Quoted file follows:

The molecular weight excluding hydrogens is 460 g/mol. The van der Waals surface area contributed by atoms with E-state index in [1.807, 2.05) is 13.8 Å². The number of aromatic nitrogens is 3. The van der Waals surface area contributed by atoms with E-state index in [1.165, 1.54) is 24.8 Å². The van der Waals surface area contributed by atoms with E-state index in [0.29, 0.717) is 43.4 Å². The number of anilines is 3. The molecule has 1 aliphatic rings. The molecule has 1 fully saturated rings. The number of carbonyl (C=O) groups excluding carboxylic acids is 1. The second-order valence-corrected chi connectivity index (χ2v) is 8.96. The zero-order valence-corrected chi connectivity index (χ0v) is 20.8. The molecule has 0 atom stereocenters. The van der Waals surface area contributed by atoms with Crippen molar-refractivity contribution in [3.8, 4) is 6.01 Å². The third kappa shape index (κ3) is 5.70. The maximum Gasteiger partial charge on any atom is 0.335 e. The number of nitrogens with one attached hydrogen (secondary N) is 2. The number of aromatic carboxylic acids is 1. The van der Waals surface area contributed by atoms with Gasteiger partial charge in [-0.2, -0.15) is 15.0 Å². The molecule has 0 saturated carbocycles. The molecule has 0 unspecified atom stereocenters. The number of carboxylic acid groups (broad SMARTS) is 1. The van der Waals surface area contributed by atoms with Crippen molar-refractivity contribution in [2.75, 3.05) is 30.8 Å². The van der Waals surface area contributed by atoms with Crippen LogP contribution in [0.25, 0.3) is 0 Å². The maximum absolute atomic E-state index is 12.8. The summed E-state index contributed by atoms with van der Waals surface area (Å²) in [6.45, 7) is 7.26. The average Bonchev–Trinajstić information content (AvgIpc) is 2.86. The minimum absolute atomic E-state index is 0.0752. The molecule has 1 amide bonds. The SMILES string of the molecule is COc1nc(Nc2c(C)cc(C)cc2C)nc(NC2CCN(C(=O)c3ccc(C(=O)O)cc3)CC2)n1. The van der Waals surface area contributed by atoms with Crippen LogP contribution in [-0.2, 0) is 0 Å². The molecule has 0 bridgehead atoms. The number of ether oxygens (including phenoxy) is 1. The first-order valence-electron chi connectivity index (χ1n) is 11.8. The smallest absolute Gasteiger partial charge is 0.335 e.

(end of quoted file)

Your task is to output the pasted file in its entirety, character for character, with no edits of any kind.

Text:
The molecular weight excluding hydrogens is 460 g/mol. The van der Waals surface area contributed by atoms with E-state index in [1.807, 2.05) is 13.8 Å². The number of aromatic nitrogens is 3. The van der Waals surface area contributed by atoms with E-state index in [1.165, 1.54) is 24.8 Å². The van der Waals surface area contributed by atoms with E-state index in [0.29, 0.717) is 43.4 Å². The number of anilines is 3. The molecule has 1 aliphatic rings. The molecule has 1 fully saturated rings. The number of carbonyl (C=O) groups excluding carboxylic acids is 1. The second-order valence-corrected chi connectivity index (χ2v) is 8.96. The zero-order valence-corrected chi connectivity index (χ0v) is 20.8. The molecule has 0 atom stereocenters. The van der Waals surface area contributed by atoms with Crippen molar-refractivity contribution in [3.8, 4) is 6.01 Å². The third kappa shape index (κ3) is 5.70. The maximum Gasteiger partial charge on any atom is 0.335 e. The number of nitrogens with one attached hydrogen (secondary N) is 2. The number of aromatic carboxylic acids is 1. The van der Waals surface area contributed by atoms with Gasteiger partial charge in [-0.2, -0.15) is 15.0 Å². The molecule has 0 saturated carbocycles. The molecule has 0 unspecified atom stereocenters. The number of carboxylic acid groups (broad SMARTS) is 1. The van der Waals surface area contributed by atoms with Crippen molar-refractivity contribution in [2.75, 3.05) is 30.8 Å². The van der Waals surface area contributed by atoms with Crippen LogP contribution in [0.25, 0.3) is 0 Å². The maximum absolute atomic E-state index is 12.8. The summed E-state index contributed by atoms with van der Waals surface area (Å²) in [6.45, 7) is 7.26. The average Bonchev–Trinajstić information content (AvgIpc) is 2.86. The minimum absolute atomic E-state index is 0.0752. The molecule has 1 amide bonds. The SMILES string of the molecule is COc1nc(Nc2c(C)cc(C)cc2C)nc(NC2CCN(C(=O)c3ccc(C(=O)O)cc3)CC2)n1. The van der Waals surface area contributed by atoms with Crippen LogP contribution in [-0.2, 0) is 0 Å². The molecule has 0 bridgehead atoms. The number of ether oxygens (including phenoxy) is 1. The first-order valence-electron chi connectivity index (χ1n) is 11.8. The smallest absolute Gasteiger partial charge is 0.335 e.